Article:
That should be safe. After all CodeBaby tells us it was the creator of Emily on the Sympatico website. That’s another good, respectable name. Surprisingly I wasn’t able to find Emily on the site: I wonder whether she’s still around. The only Google reference for Bell and Emily that I found was to a YouTube spoof on Internet Spying entitled Emily of the State. Hopefully the Royal Bank’s choice will get more respect.
Tags: virtual assistant
The Chabanel industrial neighbourhood, once known as the Montreal garment district, is featured on Page 1 of the Montreal Gazette. That’s not necessarily good news.
Just 6 weeks ago, it was the turn of the Montreal fur industry. Newspapers thrive on bad news and seem less interested in good news. Business successes are normally to be found on Page 1 of the Business section. For businesses, Page 1 of the newspaper is often equivalent to the obituary page for humans.
Certainly the Montreal garment industry has seen massive changes under the force of globalization. Employment in the clothing sector in Quebec fell from 57,000 in 2003 and is now at 30,000 in 2005 according to Statistics Canada. That’s a massive change in only two years. The secret seems to be reflected in the words of Eddy Wiltzer, an industry veteran, “If you want to be in this business, you have to build a brand, become a brand or be a distributor of a brand.” Much of the manufacturing is now off shore but local manufacture can still win out when great quality and on-time delivery are needed.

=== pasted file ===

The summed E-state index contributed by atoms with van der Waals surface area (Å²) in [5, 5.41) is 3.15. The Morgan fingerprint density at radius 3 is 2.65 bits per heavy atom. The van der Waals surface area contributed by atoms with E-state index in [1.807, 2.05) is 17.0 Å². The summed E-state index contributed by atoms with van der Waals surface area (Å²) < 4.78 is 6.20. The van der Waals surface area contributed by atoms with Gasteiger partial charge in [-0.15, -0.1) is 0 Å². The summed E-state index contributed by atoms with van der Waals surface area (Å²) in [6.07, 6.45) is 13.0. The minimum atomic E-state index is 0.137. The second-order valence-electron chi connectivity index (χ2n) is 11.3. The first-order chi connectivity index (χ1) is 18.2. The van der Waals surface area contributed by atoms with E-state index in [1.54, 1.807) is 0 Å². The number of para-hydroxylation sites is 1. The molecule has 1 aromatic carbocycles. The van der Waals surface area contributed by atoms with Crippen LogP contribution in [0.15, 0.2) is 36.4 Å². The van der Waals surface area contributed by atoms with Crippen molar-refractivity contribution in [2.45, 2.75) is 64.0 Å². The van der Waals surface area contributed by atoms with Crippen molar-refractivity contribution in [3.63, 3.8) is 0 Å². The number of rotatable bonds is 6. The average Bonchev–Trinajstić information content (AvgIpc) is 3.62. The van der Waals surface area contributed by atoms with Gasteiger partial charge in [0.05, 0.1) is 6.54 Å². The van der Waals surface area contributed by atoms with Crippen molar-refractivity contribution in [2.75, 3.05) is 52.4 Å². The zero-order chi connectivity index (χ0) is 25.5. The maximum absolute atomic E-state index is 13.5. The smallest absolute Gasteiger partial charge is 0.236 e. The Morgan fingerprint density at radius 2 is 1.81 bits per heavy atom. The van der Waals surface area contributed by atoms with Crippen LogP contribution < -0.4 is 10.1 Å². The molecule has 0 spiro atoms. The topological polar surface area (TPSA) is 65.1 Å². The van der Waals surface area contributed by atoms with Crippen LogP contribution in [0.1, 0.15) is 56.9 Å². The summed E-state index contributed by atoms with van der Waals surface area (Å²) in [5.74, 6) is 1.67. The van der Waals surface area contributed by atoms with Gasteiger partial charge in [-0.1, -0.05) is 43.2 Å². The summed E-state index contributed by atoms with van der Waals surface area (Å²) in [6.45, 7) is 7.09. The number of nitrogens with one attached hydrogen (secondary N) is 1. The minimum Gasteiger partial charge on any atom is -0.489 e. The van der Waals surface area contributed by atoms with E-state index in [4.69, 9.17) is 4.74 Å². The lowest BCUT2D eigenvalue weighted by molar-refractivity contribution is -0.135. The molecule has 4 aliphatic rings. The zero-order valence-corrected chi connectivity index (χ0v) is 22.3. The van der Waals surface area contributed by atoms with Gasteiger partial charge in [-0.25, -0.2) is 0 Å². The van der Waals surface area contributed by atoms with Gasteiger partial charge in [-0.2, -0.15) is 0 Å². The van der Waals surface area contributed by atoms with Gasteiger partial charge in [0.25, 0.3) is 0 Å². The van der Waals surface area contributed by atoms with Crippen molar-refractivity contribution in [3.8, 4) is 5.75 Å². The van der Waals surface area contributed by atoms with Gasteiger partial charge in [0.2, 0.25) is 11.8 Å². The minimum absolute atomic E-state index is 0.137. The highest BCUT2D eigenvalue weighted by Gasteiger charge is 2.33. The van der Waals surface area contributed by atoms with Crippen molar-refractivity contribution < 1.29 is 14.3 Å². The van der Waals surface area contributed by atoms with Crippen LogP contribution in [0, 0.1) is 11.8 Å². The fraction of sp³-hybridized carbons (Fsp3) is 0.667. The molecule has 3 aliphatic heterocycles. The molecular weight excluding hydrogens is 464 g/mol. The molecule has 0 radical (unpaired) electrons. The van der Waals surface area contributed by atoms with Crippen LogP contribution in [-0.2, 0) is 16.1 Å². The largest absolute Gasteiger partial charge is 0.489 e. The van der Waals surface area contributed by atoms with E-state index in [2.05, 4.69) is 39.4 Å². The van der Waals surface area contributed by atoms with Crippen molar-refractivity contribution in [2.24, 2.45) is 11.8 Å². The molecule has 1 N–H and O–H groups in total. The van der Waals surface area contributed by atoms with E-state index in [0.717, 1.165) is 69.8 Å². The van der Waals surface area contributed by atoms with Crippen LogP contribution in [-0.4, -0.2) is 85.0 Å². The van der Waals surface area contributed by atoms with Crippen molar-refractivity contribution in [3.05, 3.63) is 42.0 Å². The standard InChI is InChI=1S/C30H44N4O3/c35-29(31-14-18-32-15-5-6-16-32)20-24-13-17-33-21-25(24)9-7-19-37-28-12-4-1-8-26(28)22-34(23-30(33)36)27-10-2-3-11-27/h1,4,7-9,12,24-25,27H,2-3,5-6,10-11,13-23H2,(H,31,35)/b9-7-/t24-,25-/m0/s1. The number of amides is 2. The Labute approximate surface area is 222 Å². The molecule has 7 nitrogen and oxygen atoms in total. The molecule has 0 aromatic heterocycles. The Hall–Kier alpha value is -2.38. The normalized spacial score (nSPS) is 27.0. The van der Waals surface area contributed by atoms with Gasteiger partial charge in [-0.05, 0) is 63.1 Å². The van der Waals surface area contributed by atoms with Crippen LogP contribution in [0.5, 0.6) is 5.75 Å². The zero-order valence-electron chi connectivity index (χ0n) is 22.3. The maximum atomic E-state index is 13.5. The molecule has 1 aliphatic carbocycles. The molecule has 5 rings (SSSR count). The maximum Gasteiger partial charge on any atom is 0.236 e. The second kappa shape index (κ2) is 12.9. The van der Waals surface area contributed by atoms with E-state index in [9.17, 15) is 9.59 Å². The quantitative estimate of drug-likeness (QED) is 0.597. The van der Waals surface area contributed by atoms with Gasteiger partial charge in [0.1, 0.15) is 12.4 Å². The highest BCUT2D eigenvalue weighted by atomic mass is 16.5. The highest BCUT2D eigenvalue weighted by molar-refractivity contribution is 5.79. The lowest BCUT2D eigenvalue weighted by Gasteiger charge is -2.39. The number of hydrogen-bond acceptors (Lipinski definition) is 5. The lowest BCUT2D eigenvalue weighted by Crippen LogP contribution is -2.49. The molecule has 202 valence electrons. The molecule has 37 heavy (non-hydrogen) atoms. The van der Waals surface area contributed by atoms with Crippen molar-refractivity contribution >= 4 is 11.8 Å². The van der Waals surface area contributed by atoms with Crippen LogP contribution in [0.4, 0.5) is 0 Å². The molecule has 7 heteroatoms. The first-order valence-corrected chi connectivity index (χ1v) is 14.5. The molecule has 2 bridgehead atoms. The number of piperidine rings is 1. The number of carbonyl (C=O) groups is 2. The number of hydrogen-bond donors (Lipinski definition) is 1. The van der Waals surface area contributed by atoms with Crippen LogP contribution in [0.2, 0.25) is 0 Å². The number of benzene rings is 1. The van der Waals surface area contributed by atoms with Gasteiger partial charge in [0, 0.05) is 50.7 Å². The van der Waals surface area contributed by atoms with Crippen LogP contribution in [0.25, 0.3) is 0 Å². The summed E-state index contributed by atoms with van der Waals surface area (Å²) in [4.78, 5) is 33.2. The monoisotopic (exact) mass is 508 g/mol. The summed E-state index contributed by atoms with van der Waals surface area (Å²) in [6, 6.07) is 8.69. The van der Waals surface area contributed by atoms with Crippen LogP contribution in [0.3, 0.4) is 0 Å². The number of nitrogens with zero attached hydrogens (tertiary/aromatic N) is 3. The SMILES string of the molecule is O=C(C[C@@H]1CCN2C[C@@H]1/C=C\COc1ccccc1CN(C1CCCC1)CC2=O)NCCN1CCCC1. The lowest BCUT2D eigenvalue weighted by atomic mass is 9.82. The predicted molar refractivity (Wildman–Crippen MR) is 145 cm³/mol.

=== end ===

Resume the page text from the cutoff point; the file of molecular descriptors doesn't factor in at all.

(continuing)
Nevertheless the Centre International de Mode de Montréal (CIMM) at 555 Chabanel St. W. now has 95 per cent of the building as showrooms when 20 years ago 40 per cent was used for manufacturing. With over 200 tenants and over 850 collections, the building houses in whole or in part over 70 per cent of the garment industry in Montreal. Over 1,200 buyers from across North America attend the twice yearly “fashion sessions”. There’s also a lavish collective fashion show twice a year as part of Montreal fashion week.
Despite these changes, the Chabanel sector remains the third largest employment centre in the greater Montreal area, after the downtown area and industrial St. Laurent. As the garment industry shrinks, other industries such as banking and insurance are taking the vacated space. There’s even talk of the Montreal fur trade moving here, which is about where we came in.
For this and other interesting Montreal places to visit, see
Frommer’s Montreal & Quebec City 2009 Guide (Frommer’s Complete)
Montreal & Quebec City For Dummies (Dummies Travel)